True stories, even in a fictional form, have the power to grip you by the throat, furiously shake your body and then give you a parting kick in the arse. This is certainly true of stand-up comedian Richard Gadd’s Baby Reindeer, a blistering monologue which was first seen in Edinburgh this summer, and is now at the Bush Theatre in West London. Apparently based on his true experience with a female stalker, this is an obsessive story about obsession, and one which asks pertinent questions about what it means to be a victim, complicit or not, and how difficult it is to recover from trauma.

It’s six years or so ago, and young Gadd is working in a bar. One of the regulars is Martha, a fortysomething woman who claims to be a top legal eagle (with clients including David Cameron!), but never has any money on her. And spends far too long in the place without doing anything. Gadd feels sorry for her and thinks it’s okay to flirt. After making a very ill-judged and inappropriately sexual joke, he finds that her interest in him becomes obsessive. She starts phoning and emailing him constantly, incontinently, and then starts turning up at his gigs. Her name for him is “Baby Reindeer”. But because she never threatens him with violence, the police say that they are powerless to stop her.

Sharing this Kafkaesque nightmare is Gadd’s love interest, Teri, “a Mediterranean, gender non-conformist, sexually fluid, politically active, trans woman.” As Gadd struggles with his own feelings of sexual confusion, Teri is there to counsel him about Martha, who becomes more and more obsessive. More and more intrusive. What comes across strongly is how obsession can become contagious: Gadd finds that he cannot stop thinking about Martha, and that thoughts of her have taken over all of his waking hours. The victim becomes as contaminated by monomania as the stalker. Complicity is a mild word for it. And no legal redress is possible.

As you’d expect, Gadd writes this story with enormous passion and frightening intensity. He reproduces Martha’s emails and voicemail messages, illustrating how “she would leap from sentence to sentence, each thought bounding onto the next, never pausing, never hesitating” — which is also a great description of this one-man play’s text, whose energy pulses unremittingly for the 75 minutes of the show’s running time. There are glorious passages of grim hilarity, in-yer-face details of Martha’s personal life and agonizing moments of Gadd’s painfully, and very gradually, acquired self-knowledge. Like a psychological detective story, we finally find out exactly why Martha calls him “Baby Reindeer.” And it’s so sad.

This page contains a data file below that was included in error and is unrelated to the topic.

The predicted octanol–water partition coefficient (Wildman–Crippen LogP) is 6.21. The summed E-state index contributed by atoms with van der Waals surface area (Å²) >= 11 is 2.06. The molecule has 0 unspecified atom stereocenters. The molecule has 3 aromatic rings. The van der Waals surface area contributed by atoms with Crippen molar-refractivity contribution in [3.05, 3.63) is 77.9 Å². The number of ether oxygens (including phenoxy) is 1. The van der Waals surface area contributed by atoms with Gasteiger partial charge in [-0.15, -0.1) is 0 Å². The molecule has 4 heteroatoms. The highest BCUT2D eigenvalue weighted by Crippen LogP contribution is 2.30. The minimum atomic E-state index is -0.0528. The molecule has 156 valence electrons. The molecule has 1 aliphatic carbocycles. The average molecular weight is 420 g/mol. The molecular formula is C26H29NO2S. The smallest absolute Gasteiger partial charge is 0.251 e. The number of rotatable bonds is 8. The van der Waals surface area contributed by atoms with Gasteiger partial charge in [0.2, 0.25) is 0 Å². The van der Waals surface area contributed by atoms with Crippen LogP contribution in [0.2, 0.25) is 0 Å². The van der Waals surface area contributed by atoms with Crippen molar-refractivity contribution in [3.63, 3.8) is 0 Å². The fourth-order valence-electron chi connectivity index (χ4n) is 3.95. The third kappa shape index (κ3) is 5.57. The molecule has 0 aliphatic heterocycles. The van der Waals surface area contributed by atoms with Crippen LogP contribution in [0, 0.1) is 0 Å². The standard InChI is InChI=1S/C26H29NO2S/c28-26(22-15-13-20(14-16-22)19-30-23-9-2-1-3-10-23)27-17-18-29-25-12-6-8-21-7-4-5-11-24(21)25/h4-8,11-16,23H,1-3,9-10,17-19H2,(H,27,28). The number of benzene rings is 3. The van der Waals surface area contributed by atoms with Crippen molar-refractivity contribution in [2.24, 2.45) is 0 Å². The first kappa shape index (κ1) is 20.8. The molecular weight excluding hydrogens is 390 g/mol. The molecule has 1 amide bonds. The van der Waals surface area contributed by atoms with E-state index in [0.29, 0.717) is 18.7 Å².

On the way, Gadd recounts how Teri gave him a copy of Stefan Zweig’s Beware of Pity, a novel which shows how some people use kindness in a way that damages those around them. And themselves. Martha is soon exposed as an extremely needy and very disturbed individual, as much a victim of pathological circumstances as Gadd, whose own story of being groomed by a man while a student is disturbingly recounted. Amid all of this dark material, there are lashings of humor, and the show features visually stimulating projections of text, interviews with Gadd’s friends and family, and blasts of music along with piercing rays of light. It’s not all bleak.

In Jon Brittain’s lively production, Gadd leaps around the stage, his mental agitation mirrored by his physical movements. He relives the story with a mesmerizing stage presence. At times he is charming, or obviously fragile, and by the end on the verge of collapse: looking like a kind of Rodin sculpture of agonized masculinity. His performance is helped by designer Cecilia Carey, who creates an empty playing space with four boxes at its corners and a revolving circle in the center, a round space that draws in Gadd over and over again, as if the story’s obsessive behavior is like a black maelstrom sucking the characters into its heart. Standing in for Martha is a cheap wooden bar stool. Apart from that, every aspect of the show is dark: words, motivations, story, and lighting. At times it’s hard to follow the words because the rush of sound and lights is so overwhelming, but in general, the production is exciting as well as compelling.

With its ethical questions (how much of one’s life should one use in public performance?) and issues about personal behavior (how far should we use other people to overcome our own confusion?), this is a show with bite. And, just as Gadd’s mind is colonized by his stalker in a bizarrely personal take on the Stockholm Syndrome, so it’s hard to shake off the passionate vivacity of the play’s content. On my way out of the theatre, I pass a young alcoholic taking shelter from the rain in the building’s doorway. He apologizes for being in the way, and I am about to say something nice to him. Something friendly. But the words freeze on my lips. What if he misunderstands? What is he starts to stalk me? Oh, the appalling power of theatre.

This article first appeared on on 11 October 2019 and has been reposted with permission. To read the original article, click here.

This post was written by the author in their personal capacity.The opinions expressed in this article are the author’s own and do not reflect the view of The Theatre Times, their staff or collaborators.

This post was written by Aleks Sierz.

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